The inquiry hadn’t seen either the March 27 email or the subsequent, chain of command email when Professor Sutton testified five weeks ago.
The March 27 email was an important one. It was compiled by a member of Professor Sutton’s public health team in response to a short notice request by Australian Border Force for details of the accommodation, transport, medical support and security arrangements in place for Victoria’s quarantine program. Professor Sutton asked to be copied into the response and immediately acknowledged its receipt.
He says he either didn’t read the email or the contents didn’t register with him and he stands by his testimony to the inquiry.
Within the material released under FOI, there is some support for Professor Sutton’s position.
The inquiry is investigating whether further communications about the use of private security guards took place between the Premier, his staff, public service chief Chris Eccles, police chief Graham Ashton and others in a crucial, six-minute period after 1pm on March 27.
What was Professor Sutton doing at this time? Reading The Conversation. At 1.16pm, the precise time Mr Ashton texted Mr Eccles seeking details about hotel quarantine, Professor Sutton sent Ms Mikakos a link to a story about social distancing.
The problem for Professor Sutton now goes beyond whether he read an email. It also threatens to embroil senior lawyers from MinterEllison, one of Melbourne’s most prominent civil and commercial law firms which also provides services to The Age.
According to MinterEllison, it was one of Professor Sutton’s DHHS colleagues who blew the whistle on the missing emails. The emails were provided by DHHS to MinterEllison but not produced by MinterEllison to the inquiry. The judgment made at the time – a judgment challenged by lawyers assisting the inquiry – is that the emails were not “critically relevant’’ to the inquiry’s terms of reference.
It is here that things get sticky for Professor Sutton.
In response to a please explain letter from the inquiry, MinterEllison partner Rebecca Bedford said that when her legal team raised the issue with Professor Sutton, he “further instructed us that he did not consider he needed to clarify his evidence and therefore, the email did not need to be provided to the board for that reason”.
The MinterEllison explanation, if accepted, suggests that the Chief Health Officer didn’t want the inquiry to have the documents.
In circumstances where someone is issued with a notice to produce, the onus to comply rests with the client, not the lawyers. Failure to comply without a reasonable excuse to a notice to produced by a board of inquiry is punishable by two years’ jail.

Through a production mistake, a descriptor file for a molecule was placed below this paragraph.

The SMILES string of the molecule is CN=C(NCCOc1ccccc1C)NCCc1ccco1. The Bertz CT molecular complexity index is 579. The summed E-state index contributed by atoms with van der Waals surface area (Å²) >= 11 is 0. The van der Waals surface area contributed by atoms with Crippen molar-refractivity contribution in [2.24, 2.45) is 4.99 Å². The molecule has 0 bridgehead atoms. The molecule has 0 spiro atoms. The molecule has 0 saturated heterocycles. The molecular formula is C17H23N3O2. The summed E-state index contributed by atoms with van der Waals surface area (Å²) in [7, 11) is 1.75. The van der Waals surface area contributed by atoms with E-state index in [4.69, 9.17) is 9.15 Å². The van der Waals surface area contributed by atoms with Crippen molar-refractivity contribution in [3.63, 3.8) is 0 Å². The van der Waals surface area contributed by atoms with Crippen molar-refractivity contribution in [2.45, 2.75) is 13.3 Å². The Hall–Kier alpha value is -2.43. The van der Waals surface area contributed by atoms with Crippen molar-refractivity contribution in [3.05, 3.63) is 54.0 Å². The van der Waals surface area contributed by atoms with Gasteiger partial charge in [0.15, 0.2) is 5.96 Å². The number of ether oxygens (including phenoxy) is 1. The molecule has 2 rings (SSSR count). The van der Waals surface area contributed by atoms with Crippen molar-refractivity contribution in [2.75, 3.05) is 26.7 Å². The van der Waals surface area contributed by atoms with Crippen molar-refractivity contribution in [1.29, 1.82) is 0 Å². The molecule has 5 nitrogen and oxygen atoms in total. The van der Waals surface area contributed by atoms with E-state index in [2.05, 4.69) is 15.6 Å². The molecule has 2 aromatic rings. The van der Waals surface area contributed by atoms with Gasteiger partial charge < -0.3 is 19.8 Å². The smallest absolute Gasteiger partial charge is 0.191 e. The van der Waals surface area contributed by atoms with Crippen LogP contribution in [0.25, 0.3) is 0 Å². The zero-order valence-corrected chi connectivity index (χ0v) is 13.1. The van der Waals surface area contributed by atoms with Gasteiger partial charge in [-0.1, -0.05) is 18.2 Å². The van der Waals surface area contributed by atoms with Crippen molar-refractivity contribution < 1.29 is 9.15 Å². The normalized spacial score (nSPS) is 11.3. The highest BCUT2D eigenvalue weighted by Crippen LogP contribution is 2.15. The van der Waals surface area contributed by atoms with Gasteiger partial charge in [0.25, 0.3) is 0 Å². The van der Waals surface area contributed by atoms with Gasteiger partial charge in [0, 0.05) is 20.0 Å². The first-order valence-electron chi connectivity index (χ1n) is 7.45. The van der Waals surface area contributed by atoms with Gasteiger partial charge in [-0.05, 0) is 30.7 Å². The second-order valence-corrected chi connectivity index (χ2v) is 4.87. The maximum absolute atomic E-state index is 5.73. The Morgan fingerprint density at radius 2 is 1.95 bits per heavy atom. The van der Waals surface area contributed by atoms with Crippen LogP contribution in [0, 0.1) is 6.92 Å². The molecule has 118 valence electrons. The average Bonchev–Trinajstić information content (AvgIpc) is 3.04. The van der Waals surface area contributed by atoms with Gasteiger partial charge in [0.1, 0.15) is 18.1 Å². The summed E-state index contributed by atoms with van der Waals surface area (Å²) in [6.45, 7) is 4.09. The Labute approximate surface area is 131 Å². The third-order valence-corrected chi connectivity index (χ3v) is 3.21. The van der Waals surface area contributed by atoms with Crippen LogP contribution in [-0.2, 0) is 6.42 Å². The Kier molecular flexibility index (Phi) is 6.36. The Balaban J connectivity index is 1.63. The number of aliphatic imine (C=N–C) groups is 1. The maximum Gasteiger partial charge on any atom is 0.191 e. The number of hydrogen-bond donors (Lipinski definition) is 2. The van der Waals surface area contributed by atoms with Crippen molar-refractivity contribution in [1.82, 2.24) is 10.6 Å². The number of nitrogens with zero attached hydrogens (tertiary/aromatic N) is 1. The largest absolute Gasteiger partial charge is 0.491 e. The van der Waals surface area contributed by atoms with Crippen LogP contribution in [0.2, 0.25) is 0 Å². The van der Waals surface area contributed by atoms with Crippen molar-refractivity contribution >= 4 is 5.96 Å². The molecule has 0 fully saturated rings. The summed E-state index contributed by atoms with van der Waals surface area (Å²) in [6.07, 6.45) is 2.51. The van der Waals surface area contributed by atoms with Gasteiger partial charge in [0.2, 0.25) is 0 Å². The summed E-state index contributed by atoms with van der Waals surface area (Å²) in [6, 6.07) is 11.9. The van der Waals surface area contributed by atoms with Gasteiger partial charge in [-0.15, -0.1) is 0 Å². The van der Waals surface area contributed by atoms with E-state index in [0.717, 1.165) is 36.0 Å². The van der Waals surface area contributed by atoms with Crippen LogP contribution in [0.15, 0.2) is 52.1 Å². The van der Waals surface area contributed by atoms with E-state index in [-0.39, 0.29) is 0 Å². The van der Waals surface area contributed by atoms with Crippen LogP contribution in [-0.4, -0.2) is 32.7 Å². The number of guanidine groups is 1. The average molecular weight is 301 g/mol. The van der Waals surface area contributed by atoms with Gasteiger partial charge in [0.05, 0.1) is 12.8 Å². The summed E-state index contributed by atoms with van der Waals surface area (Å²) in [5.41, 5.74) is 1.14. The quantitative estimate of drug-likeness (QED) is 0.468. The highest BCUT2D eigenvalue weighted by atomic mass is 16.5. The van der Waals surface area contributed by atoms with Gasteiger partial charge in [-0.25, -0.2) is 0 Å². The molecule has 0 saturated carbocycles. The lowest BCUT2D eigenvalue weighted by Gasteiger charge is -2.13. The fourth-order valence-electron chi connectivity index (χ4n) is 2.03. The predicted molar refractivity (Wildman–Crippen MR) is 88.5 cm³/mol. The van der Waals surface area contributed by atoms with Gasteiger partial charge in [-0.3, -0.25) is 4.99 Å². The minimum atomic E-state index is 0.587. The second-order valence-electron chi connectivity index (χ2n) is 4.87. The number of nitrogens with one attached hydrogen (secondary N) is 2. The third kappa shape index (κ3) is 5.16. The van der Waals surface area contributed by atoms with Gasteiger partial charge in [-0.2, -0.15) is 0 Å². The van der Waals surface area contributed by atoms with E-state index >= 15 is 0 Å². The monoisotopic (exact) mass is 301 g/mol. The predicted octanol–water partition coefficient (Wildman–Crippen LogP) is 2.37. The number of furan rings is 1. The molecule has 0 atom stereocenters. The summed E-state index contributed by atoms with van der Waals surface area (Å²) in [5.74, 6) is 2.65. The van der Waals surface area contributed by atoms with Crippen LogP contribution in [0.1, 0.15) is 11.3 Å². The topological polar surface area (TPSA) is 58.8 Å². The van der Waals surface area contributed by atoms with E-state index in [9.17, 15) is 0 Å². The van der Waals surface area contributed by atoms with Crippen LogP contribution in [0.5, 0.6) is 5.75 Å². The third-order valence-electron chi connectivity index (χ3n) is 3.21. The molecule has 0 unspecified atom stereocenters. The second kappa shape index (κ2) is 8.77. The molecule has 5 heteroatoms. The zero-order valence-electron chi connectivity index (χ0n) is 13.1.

This is potentially a serious matter for Professor Sutton and Kym Peake, the DHHS secretary to whom the original notice to produce was sent. It also raises questions for the MinterEllison lawyers who advised Professor Sutton of his legal obligations and whether he followed that advice.
It is not certain whether Jennifer Coate will get to the bottom of all this. As of Friday, her inquiry had not scheduled further hearings or asked for a time extension to deliver its final report. This suggests she is not planning to recall any witnesses.
In the absence of further public hearings, the latest twists in the hotel quarantine saga can only be straightened “on the papers;” an exchange of documents prepared by lawyers rather than cross examining witnesses under oath.
“If it is correct that the board intends to complete its process by way of written material this would be deeply troubling and contrary to the public interest,’’ a legal source said. “If the board is serious about wanting to get proper answers to acquit its terms of reference diligently, it has no option other than to call witnesses and properly examine them.”
Professor Sutton will be hoping that whatever course the inquiry takes from here, he doesn’t share the fate of Ms Mikakos and Mr Eccles, who both resigned after their testimony to the inquiry was contradicted by material later brought to light.
In mid-June, just as Victoria’s devastating second wave of infections which broke out of hotel quarantine failures was gathering steam, Professor Sutton told the ABC he wanted to stick around as CHO for a while yet. “I love the job,’’ he said. “I absolutely adore it.’’
Whether he can may be known on November 6, when the Coate inquiry is due to hand down its findings.
Chip Le Grand is The Age’s chief reporter. He writes about crime, sport and national affairs, with a particular focus on Melbourne.